If you follow my Facebook page, you already know. And if you don’t, here it is: my mother has died. I know lots of people say “passed” but that to me is a soft word, and my mother’s death is the harshest, ugliest, meanest thing that has happened to my life thus far. So I say it like I feel. She died. She’s dead. It was sudden and painful and left her with little dignity. My brain cannot yet process it so for now, I’ve stopped trying.
That’s going to be harder this week as I am in CT for my mother’s funeral, which I planned with help from my younger sisters (I am the eldest child). Harder still because my 8-year-old is starting to miss her, and my 2-year-old is starting to ask questions.
“Mommy did Gramma wake up?”
“Where she is?”
“Is Gramma still be sick?”
Yes, Logan. No. I don’t know. I can’t figure out what to say. Because it’s my mother, and because it’s her grandmother. It hurts me so much and I’m an adult, I can imagine how they must feel. Helpless. And confused. The fact that Logan doesn’t fully “get it” is both a blessing and a curse. I don’t need for her to know that my mom is dead, but I would like to be able to give her a concrete answer as to where she is. She’s asleep. For a long time. When our last plane landed today I told Logan we were in Connecticut and asked if she knew who lives here. Yes, she said.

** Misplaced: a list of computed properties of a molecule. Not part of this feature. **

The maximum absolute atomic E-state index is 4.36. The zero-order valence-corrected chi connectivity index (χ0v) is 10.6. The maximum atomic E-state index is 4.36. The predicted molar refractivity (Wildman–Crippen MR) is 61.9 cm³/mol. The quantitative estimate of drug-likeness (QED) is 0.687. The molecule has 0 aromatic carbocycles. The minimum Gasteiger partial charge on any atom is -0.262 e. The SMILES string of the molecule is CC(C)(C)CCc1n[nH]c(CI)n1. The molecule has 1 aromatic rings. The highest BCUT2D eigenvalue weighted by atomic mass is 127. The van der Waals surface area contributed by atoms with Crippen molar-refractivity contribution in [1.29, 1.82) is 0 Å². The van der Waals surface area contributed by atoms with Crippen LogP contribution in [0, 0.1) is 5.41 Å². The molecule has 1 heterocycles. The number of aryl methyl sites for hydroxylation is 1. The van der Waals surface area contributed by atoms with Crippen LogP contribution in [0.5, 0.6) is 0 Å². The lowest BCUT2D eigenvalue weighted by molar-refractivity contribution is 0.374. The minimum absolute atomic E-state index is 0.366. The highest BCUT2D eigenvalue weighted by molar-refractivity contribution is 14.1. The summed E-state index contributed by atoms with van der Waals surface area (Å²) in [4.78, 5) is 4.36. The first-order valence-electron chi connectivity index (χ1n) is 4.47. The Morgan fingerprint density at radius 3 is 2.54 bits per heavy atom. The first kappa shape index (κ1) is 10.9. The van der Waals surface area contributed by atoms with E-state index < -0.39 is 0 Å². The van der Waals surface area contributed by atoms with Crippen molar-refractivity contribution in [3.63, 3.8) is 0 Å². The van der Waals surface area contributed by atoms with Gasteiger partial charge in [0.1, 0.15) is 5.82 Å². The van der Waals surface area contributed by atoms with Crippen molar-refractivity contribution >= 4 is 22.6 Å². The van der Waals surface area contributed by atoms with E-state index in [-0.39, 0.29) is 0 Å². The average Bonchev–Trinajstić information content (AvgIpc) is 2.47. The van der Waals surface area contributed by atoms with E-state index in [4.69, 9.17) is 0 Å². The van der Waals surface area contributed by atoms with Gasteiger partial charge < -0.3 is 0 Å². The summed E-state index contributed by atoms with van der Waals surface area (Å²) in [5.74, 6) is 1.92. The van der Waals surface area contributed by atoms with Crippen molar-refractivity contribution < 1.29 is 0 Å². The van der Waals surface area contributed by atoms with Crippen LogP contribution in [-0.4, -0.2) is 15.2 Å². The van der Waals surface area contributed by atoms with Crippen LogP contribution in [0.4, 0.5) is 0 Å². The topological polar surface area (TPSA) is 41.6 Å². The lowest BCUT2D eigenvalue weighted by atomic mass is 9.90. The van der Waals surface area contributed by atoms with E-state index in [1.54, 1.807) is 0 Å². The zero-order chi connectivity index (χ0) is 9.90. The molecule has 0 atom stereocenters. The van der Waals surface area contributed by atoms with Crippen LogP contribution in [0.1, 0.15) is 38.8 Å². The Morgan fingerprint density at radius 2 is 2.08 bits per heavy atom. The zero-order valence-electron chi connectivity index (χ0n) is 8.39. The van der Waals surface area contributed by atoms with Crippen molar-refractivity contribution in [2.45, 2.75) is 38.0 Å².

“Yo mom!” As in, I GET IT, THIS IS WHERE GRAMMA WENT, AND NOW WE ARE GOING TO SEE HER AGAIN.
I smiled. “No, Baby.” I was whispering so the passenger next to us wouldn’t hear the disgusting news about my mother. “Gramma doesn’t live here anymore. Gramma is asleep, remember?”
“Ooooh, yeah.” Logan looked at me and laughed.
“Aunty Tiffanie and Uncle Sean live here!” I made my voice sound excited even though I was hurting at the thought of my mother.
“Yay!” Logan said. “And…yo Mom lives here.” She turned around to wait her turn to exit our row, and I stared out the window, thinking how beautiful everything is from whatever altitude we’d just been at. And that my mother won’t ever see those things again, at least not for a very long time. I have a hope. But I miss my mother.